Campus Safety releases 2019 Annual Security Report


Photo credit/ Jessica Bonacci

The deadline to submit this report was extended to Dec. 31 due to COVID-19.

Briana Ryan, Editor-in-Chief

The Annual Security Report complies with the Jeanne Clery Act, which mandates that all colleges and universities publicly release safety policies and statistics relating to crime for the past three calendar years.

Under normal circumstances, each institution submits a report to the U.S. Department of Education by Oct. 1. However, this year the deadline was extended to Dec. 31 due to COVID-19.

Chief of Campus Safety Mike Pasqualicchio explained that the deadline extension was the only impact that COVID-19 had on the report.

“COVID really didn’t affect these numbers because COVID numbers won’t be until the 2020 report,” said Pasqualicchio. “You’ll see the impact of the lack of students on campus and lack of incidents for next year’s reporting.”

Pasqualicchio said that he does not have any concerns with the report because the numbers are consistent with previous years.

“Some [numbers] are lower and some are higher, but they’re not off the charts,” said Pasqualicchio.

Photo credit/ Autumn Bohner

One area that saw a slight increase in instances was reports of vandalism on campus. This report showed 10 instances in 2019, which is seven instances higher than the previous year. Dean of Students Ross Novak said he sees no reason to be concerned about this increase.

“The numbers for this report are seven instances higher than the previous report,” said Novak. “That’s much lower than what I’ve seen at other institutions who have two instances of vandalism a week.”

Another area that saw an increase in instances was disciplinary referrals for liquor law violations. In 2019, there were 96 disciplinary referrals, while there were only 53 disciplinary referrals the previous year. Novak explained that this is an issue at colleges and universities across the country.

“I think that all colleges have issues with alcohol and other drugs and I don’t know that Marywood is any different, said Novak. “But, I would say that those numbers are lower than some of our neighboring institutions.”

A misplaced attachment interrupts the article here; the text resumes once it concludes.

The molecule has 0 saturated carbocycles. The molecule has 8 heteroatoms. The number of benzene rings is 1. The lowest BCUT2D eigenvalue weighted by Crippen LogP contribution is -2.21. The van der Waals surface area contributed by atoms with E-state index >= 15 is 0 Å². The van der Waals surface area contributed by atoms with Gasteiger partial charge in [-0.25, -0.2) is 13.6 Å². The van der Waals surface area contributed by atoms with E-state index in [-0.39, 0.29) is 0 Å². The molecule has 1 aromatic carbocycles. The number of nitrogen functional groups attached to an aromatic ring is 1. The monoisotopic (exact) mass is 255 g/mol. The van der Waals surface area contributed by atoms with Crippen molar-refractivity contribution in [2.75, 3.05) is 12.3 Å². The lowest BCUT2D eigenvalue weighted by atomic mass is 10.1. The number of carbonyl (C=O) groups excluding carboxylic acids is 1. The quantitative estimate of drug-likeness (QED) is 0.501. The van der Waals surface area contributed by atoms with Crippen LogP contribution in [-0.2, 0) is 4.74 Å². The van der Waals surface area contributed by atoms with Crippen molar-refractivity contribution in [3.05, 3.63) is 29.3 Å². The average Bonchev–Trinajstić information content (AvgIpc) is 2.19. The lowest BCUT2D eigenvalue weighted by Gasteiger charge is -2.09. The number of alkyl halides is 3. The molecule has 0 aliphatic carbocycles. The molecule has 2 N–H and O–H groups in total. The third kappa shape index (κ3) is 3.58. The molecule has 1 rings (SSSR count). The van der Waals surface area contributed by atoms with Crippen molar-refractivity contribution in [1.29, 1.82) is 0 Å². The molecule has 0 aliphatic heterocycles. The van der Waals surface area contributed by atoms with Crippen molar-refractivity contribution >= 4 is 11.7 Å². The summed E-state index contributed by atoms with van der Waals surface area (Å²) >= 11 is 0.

Novak explained that education is one reason why he believes Marywood has lower disciplinary referrals for liquor law violations than other institutions.

“I don’t think that having more educational and informational avenues for students to learn about these issues hurts at all,” said Novak. “I think the more information that people have to base decisions off of the better it is for everyone.”

Photo credit/ Autumn Bohner

One area that saw a decrease in instances is the number of thefts on campus. In 2019, there were five instances of theft on campus, which is four instances lower than the previous year.

Photo credit/ Autumn Bohner

Pasqualicchio explained that what helps keep that number low is when students are aware of their surroundings and belongings.

“A lot of those thefts are out of convenience, like if someone leaves something out or leaves something unlocked,” said Pasqualicchio. “It’s more securing your area and making sure you’re stopping those thefts from occurring.”

One area that has retained consistent numbers in the past three years is hate crimes. For the past three years, there have been no instances of hate crimes on campus. Novak explained that he believes this has a lot to do with the values of the university.

“I think [the nonexistent instances of hate crimes is] a sign of the institution’s mission and core values,” said Novak. “The fact that it resonates with students, in general, and contributes to those specific numbers being lower because students really take those to heart.”

Novak also credits students for the low numbers across the board.

“The reason why I think we have these numbers is because our students are generally well-behaved, which is something that I am very appreciative of,” said Novak.

Contact the writer: [email protected]

Twitter: @BrianaRyanTWW